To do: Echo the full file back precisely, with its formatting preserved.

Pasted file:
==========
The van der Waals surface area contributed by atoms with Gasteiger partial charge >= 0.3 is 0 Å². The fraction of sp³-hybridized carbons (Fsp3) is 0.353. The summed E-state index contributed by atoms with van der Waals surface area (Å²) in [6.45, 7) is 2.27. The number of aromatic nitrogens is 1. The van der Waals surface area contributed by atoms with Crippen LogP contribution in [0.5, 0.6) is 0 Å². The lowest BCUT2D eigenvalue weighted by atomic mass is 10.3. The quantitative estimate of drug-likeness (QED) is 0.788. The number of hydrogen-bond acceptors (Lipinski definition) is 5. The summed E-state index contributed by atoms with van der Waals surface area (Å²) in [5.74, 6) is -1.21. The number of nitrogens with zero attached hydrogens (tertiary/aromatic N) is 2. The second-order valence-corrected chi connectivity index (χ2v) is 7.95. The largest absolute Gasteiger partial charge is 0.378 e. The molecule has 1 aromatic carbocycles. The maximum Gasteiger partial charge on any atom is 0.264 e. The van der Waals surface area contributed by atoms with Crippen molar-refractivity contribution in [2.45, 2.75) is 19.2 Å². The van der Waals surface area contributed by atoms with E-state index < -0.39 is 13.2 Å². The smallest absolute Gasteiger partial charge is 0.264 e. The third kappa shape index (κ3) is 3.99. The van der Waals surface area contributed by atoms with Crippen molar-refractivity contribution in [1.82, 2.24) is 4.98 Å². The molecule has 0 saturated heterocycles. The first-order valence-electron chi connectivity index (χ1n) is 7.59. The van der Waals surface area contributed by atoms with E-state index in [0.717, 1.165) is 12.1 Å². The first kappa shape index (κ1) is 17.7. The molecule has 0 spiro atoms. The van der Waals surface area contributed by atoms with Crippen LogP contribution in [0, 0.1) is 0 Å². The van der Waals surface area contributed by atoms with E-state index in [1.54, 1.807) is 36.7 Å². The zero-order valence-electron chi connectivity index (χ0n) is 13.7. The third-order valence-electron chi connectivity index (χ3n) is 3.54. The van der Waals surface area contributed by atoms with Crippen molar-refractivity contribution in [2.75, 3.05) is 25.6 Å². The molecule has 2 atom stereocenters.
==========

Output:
The van der Waals surface area contributed by atoms with Gasteiger partial charge >= 0.3 is 0 Å². The fraction of sp³-hybridized carbons (Fsp3) is 0.353. The summed E-state index contributed by atoms with van der Waals surface area (Å²) in [6.45, 7) is 2.27. The number of aromatic nitrogens is 1. The van der Waals surface area contributed by atoms with Crippen LogP contribution in [0.5, 0.6) is 0 Å². The lowest BCUT2D eigenvalue weighted by atomic mass is 10.3. The quantitative estimate of drug-likeness (QED) is 0.788. The number of hydrogen-bond acceptors (Lipinski definition) is 5. The summed E-state index contributed by atoms with van der Waals surface area (Å²) in [5.74, 6) is -1.21. The number of nitrogens with zero attached hydrogens (tertiary/aromatic N) is 2. The second-order valence-corrected chi connectivity index (χ2v) is 7.95. The largest absolute Gasteiger partial charge is 0.378 e. The molecule has 1 aromatic carbocycles. The maximum Gasteiger partial charge on any atom is 0.264 e. The van der Waals surface area contributed by atoms with Crippen molar-refractivity contribution in [2.45, 2.75) is 19.2 Å². The van der Waals surface area contributed by atoms with E-state index < -0.39 is 13.2 Å². The smallest absolute Gasteiger partial charge is 0.264 e. The third kappa shape index (κ3) is 3.99. The van der Waals surface area contributed by atoms with Crippen molar-refractivity contribution in [1.82, 2.24) is 4.98 Å². The molecule has 0 saturated heterocycles. The first-order valence-electron chi connectivity index (χ1n) is 7.59. The van der Waals surface area contributed by atoms with E-state index in [0.717, 1.165) is 12.1 Å². The first kappa shape index (κ1) is 17.7. The molecule has 0 spiro atoms. The van der Waals surface area contributed by atoms with Crippen LogP contribution in [0, 0.1) is 0 Å². The van der Waals surface area contributed by atoms with E-state index in [1.54, 1.807) is 36.7 Å². The zero-order valence-electron chi connectivity index (χ0n) is 13.7. The third-order valence-electron chi connectivity index (χ3n) is 3.54. The van der Waals surface area contributed by atoms with Crippen molar-refractivity contribution in [2.75, 3.05) is 25.6 Å². The molecule has 2 atom stereocenters.